I thought I would kind of start at the beginning.  This is where the shop was to be built. That is a 12x16 storage shed I built to hold our 'stuff'.  It had been a few years and was in not the greatest shape.  

It had to go

I used my brothers skid steer to push it back out of the way.  

After that I used the skid steer and my tractor to build a 'pad' for the foundation.  I had plenty of places to get dirt on my property, mostly from old farming terraces that had been put in years ago that were now in the yard and in the way.  It's kind of hard to see in the above photos, but the ground is sloping toward the woods in back.  We brought in dirt, spread it out and packed it down with the skid steer. Then I would use my tractor with the tiller to till the entire pad, then pack it again with the skid steer.  We did this in 'lifts' of about 3-4 inches at a time.

Once we got the pad pretty level, I built the forms for the slab with the help of my youngest son who was home from college for the summer.  We set up forms then brought in cushion sand to get the pad  perfectly level and ready (almost) to pour concrete.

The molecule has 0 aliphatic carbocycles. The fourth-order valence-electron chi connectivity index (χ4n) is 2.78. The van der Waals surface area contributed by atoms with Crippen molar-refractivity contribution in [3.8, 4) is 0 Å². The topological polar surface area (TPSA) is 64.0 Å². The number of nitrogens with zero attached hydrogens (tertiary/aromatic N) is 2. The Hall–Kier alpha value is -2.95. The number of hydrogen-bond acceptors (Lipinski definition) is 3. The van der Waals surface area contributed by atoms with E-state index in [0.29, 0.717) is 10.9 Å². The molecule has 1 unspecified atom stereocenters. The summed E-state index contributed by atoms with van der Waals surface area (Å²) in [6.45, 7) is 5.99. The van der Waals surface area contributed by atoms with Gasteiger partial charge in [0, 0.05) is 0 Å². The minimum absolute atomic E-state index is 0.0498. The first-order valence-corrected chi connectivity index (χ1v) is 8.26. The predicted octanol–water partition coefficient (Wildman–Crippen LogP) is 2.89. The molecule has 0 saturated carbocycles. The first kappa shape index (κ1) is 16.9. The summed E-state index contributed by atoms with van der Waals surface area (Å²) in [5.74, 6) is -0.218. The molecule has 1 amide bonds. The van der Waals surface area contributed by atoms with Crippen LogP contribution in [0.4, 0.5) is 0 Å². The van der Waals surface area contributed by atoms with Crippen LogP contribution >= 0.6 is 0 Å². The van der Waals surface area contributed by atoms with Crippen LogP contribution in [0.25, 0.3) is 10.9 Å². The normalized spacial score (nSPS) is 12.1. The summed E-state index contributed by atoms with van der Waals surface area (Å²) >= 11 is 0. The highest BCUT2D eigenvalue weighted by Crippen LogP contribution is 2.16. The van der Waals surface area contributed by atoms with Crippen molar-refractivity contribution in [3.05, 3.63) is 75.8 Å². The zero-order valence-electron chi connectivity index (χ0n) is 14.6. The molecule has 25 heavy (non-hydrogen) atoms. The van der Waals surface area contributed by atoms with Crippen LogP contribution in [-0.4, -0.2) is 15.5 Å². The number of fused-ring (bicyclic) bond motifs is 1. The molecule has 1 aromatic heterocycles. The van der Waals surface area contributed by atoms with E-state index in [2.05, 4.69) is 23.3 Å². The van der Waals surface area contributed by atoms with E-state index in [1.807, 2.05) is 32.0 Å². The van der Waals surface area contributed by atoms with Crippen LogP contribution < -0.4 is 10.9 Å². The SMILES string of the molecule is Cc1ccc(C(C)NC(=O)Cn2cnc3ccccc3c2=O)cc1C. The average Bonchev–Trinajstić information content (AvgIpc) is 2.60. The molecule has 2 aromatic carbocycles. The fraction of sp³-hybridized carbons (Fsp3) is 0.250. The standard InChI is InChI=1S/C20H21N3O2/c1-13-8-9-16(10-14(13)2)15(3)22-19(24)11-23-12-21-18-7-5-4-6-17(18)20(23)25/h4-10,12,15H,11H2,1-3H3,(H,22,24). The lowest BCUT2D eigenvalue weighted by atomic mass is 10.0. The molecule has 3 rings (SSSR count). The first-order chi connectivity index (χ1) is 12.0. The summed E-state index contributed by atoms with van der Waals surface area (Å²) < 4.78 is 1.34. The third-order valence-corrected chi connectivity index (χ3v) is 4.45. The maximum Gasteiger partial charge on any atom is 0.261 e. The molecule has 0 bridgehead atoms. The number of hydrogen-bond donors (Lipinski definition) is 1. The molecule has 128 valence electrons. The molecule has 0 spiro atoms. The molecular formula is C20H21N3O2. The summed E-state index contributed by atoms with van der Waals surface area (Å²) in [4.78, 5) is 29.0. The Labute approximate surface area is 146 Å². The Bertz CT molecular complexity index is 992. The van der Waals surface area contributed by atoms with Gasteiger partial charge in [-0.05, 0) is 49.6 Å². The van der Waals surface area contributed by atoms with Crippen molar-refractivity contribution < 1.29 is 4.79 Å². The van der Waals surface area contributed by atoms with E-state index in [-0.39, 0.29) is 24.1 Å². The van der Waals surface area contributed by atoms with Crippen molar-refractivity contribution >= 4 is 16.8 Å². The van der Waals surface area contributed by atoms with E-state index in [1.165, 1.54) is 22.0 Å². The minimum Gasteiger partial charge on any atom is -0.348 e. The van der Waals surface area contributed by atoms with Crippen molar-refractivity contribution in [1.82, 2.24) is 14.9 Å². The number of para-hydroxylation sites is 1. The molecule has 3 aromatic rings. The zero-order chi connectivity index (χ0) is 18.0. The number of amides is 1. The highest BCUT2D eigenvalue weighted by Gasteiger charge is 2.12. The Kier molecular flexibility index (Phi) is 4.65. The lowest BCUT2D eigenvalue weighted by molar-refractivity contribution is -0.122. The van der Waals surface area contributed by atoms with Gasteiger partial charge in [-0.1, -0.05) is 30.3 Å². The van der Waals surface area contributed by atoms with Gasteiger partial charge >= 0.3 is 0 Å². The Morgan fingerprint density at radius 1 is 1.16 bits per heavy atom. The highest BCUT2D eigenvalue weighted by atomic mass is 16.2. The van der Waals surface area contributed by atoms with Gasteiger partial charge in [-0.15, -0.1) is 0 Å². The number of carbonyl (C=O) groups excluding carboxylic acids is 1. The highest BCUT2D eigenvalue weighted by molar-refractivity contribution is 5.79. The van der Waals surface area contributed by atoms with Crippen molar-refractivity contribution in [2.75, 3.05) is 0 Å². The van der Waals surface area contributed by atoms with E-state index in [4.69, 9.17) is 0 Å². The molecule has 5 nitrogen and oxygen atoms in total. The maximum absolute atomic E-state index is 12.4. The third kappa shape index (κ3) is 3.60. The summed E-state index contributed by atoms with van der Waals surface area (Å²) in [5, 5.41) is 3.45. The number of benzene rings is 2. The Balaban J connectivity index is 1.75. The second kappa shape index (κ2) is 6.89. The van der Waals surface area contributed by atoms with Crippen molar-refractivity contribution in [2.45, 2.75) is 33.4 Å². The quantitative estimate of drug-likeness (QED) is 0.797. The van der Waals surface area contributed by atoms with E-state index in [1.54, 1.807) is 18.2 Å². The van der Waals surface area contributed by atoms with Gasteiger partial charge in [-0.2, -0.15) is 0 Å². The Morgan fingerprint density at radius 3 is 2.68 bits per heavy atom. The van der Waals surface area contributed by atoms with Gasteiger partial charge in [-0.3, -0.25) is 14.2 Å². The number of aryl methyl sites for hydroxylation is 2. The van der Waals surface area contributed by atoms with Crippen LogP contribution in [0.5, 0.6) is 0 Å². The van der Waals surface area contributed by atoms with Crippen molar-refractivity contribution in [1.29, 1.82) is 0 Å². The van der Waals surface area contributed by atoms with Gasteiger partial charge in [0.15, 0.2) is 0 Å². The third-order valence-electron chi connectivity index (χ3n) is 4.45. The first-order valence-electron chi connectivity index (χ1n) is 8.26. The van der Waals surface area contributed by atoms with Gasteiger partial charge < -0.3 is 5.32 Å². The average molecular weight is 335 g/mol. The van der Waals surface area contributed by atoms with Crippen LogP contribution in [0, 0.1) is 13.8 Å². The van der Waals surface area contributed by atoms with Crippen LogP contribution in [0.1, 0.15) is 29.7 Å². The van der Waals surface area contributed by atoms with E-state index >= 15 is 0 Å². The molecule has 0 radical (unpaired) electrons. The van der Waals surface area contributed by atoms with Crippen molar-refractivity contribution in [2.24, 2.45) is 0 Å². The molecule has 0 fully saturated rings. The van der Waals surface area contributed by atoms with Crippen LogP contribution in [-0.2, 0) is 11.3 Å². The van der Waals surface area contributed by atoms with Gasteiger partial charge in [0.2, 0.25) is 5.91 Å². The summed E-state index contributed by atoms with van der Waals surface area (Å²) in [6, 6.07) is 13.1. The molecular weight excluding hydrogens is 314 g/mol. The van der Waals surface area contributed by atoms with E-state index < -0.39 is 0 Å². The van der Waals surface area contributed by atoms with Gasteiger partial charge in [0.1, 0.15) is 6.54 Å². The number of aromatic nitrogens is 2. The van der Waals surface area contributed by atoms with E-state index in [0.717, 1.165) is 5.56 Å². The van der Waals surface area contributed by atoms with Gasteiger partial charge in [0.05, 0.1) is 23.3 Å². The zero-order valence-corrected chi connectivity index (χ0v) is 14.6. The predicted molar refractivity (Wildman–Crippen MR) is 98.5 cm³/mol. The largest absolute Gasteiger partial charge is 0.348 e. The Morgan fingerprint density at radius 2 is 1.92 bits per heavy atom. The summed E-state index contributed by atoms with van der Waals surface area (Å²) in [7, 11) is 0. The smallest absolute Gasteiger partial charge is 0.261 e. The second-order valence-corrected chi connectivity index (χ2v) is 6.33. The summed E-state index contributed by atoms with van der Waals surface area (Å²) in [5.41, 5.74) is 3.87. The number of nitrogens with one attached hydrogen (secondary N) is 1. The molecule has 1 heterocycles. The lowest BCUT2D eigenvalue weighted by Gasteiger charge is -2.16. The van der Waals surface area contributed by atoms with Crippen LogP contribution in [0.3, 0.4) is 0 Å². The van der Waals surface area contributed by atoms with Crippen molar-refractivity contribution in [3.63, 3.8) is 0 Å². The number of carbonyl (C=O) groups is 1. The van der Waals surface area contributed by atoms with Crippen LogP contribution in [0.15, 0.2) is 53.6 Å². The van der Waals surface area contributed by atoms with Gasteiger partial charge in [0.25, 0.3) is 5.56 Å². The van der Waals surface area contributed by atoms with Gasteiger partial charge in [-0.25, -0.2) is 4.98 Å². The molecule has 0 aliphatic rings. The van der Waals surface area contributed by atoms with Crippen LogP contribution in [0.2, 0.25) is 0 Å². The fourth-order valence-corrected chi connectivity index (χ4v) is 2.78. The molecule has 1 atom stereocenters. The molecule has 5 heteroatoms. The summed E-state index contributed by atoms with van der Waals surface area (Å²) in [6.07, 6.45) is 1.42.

Before pouring concrete, I had to bring electricity and water to the shop. Once that was done, I hired a crew to come do the pour.

Tuesday, August 11, 2020

More work on the shop

More work on the shop:

The framing is mostly done, still need to weld the purlins on the roof trusses.  Hoping to get purlins as well as metal siding and roof done this week.  It takes a while when you're doing it yourself on days off.


Wednesday, July 29, 2020

I've always wanted one, now I have two

5.56 on top, 9mm on bottom (using Glock magazines of course)

The 9mm is an SBR and will soon be getting a suppressor and shorter barrel.

Friday, July 24, 2020

Time for a new Fixit Shop